I'm over the Coronavirus. In fact, like many, I'm suffering from "Covid-fatigue" so when my manager called me earlier this week to talk me down off the cliff, it wasn't exactly the pep talk I had expected.
(Forvgive me Mike, I'm paraphrasing.)
"You know, Julie, no one likes the rules or the restrictions we're under, but this virus is no joke and people are dying (more than 100,000 to date), but unlike millions of Americans on the unemployment rolls, YOU and I are working, so if you have to tow the line and wipe down your listings after every showing (you heard that right - EVERY showing), get use to it because this isn't a sprint, it's a marathon and we're probably looking at a few years, not a few months."
In other words, Mike was speaking to "acceptance" - a concept with which I am intimately familiar but have difficulty practicing when push comes to shove. Like most self starters, I like order, I like control, I like running the show! "Acceptance," in my practice, goes hand-in-hand with "'surrender" and that's means turning it over to faith and trust, which admittedly (and regretfully), isn't my natural inclination and certainly not the default zone. And while Mike didn't exactly say it, what I heard, was: "Shut-up and run." (For a girl with a blog that may be an impossible thing to do; the shutting-up part; not the running.)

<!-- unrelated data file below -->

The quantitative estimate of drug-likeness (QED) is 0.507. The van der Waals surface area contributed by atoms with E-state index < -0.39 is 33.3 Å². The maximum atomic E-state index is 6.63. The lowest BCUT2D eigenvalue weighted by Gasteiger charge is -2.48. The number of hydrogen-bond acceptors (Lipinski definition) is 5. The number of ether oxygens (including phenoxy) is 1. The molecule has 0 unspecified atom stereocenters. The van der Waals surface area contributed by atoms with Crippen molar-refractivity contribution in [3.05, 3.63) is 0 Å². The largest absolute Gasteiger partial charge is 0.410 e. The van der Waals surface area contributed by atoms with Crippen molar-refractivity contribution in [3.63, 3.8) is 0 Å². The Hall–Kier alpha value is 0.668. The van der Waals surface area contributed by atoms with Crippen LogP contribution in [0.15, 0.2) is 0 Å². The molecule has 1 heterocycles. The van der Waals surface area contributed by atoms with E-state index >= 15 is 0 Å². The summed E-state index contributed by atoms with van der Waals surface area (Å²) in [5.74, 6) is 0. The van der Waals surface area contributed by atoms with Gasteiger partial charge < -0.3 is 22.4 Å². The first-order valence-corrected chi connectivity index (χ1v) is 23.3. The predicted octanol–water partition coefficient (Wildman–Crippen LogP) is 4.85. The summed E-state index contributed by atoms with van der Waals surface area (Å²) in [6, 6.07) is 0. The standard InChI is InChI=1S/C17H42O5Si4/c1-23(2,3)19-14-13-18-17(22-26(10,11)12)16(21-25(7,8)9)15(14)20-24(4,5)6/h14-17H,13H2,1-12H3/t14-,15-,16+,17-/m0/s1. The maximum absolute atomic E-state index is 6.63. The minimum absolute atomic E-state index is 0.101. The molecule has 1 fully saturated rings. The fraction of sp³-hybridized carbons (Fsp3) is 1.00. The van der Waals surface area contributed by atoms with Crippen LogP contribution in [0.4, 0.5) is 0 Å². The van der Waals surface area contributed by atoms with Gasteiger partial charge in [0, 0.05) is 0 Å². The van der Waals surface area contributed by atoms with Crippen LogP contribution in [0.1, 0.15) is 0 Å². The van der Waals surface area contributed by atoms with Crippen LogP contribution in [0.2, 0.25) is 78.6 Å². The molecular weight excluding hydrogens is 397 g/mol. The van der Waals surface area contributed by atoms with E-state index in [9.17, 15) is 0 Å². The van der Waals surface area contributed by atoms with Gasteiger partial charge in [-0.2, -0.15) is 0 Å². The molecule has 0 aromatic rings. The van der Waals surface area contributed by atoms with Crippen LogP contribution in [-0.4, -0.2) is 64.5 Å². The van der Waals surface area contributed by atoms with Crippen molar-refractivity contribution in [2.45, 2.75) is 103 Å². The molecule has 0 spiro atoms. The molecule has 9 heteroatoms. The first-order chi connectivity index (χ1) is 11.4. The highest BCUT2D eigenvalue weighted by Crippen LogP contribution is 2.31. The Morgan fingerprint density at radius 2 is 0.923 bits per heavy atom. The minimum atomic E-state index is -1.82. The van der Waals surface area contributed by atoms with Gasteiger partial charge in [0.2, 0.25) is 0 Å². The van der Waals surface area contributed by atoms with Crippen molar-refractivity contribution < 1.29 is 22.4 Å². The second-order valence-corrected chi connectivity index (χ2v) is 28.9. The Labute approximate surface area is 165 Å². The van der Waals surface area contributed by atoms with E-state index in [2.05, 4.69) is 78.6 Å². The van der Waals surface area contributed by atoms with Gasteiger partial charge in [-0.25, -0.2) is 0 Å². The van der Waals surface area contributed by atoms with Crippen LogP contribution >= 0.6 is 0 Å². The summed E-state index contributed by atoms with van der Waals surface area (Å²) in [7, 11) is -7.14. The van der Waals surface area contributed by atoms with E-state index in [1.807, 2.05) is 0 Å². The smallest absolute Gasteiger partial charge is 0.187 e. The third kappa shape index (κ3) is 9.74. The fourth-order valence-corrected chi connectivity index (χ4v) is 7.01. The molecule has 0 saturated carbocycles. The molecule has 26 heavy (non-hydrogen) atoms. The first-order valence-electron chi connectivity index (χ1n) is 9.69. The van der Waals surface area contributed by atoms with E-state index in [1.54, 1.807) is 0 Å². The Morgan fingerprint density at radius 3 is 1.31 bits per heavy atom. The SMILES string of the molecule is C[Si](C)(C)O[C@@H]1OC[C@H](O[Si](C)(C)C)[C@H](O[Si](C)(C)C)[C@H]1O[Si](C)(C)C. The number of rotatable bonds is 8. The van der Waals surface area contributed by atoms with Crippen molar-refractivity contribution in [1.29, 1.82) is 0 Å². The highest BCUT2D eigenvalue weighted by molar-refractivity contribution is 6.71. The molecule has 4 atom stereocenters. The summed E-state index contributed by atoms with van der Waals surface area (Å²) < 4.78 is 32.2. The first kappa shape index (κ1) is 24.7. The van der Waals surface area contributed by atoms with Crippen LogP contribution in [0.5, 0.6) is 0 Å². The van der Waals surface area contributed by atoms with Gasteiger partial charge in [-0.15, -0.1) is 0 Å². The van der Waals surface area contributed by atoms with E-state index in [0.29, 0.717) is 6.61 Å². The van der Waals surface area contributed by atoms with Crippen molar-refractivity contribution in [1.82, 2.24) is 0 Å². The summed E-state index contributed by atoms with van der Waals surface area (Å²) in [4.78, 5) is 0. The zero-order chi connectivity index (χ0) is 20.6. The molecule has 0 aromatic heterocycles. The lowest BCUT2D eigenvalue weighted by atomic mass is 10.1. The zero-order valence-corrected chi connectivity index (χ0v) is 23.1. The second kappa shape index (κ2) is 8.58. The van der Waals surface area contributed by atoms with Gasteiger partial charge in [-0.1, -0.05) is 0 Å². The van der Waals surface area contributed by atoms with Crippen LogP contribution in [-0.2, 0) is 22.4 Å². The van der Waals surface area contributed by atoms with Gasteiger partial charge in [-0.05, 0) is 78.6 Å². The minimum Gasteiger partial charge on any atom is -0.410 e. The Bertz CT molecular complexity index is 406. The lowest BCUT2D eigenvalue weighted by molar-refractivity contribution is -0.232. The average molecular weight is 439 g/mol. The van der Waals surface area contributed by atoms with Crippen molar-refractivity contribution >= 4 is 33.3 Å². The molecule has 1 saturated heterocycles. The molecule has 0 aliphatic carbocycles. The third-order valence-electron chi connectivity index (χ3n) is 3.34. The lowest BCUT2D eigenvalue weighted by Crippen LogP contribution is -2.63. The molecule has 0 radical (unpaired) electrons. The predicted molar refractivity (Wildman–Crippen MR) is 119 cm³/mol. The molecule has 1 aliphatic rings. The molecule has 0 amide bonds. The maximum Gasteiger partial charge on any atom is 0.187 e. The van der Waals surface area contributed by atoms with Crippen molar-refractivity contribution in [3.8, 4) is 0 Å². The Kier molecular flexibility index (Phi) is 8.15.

In short, we're navigating a new reality and most of this strange new world is out of our control, so I can either choose to get angry about the ever-increasing demands, restrictions, mandates, orders, and laws, OR I can put on a pair of running shoes. Since getting angry, irritated, or highly annoyed doesn't serve my Buyers, my Sellers, or the process as a whole, I guess I'm going to have to get fitted for some new Nikes.
And while it pains me to admit that my frustration is self-indulgent, I am grateful that Realtors are considered "essential," if only because property and transfer taxes are one of the few revenue streams that counties are relying upon at a time when most business have reluctantly come to a screeching halt. (We'll take the opening, thank you.) Even with an uptick in sales, our overall volume is about half of what it should be year to date. Consequently, municipalities will find themselves woefully short of dollars, leading to budget cuts that are certain to be deep and wide. In other words, there's going to be a lot of pain out there and many are going to be far worse off. So am I grateful to be working even if it's with 10 lb. weights around my ankles AND despite that fact that we're often spinning in circles. Yes I am. (Shut-up and run.)
As an aside, now that California is beginning to open up, it's alarming to see the photos of people flocking the beaches and parks with no regard for social distancing, no masks, and clearly, no common sense. If we find ourselves under more restrictive orders 3-4 weeks down the road, it will have been of our own making. (Hey you, grab a mask - our future depends on it!)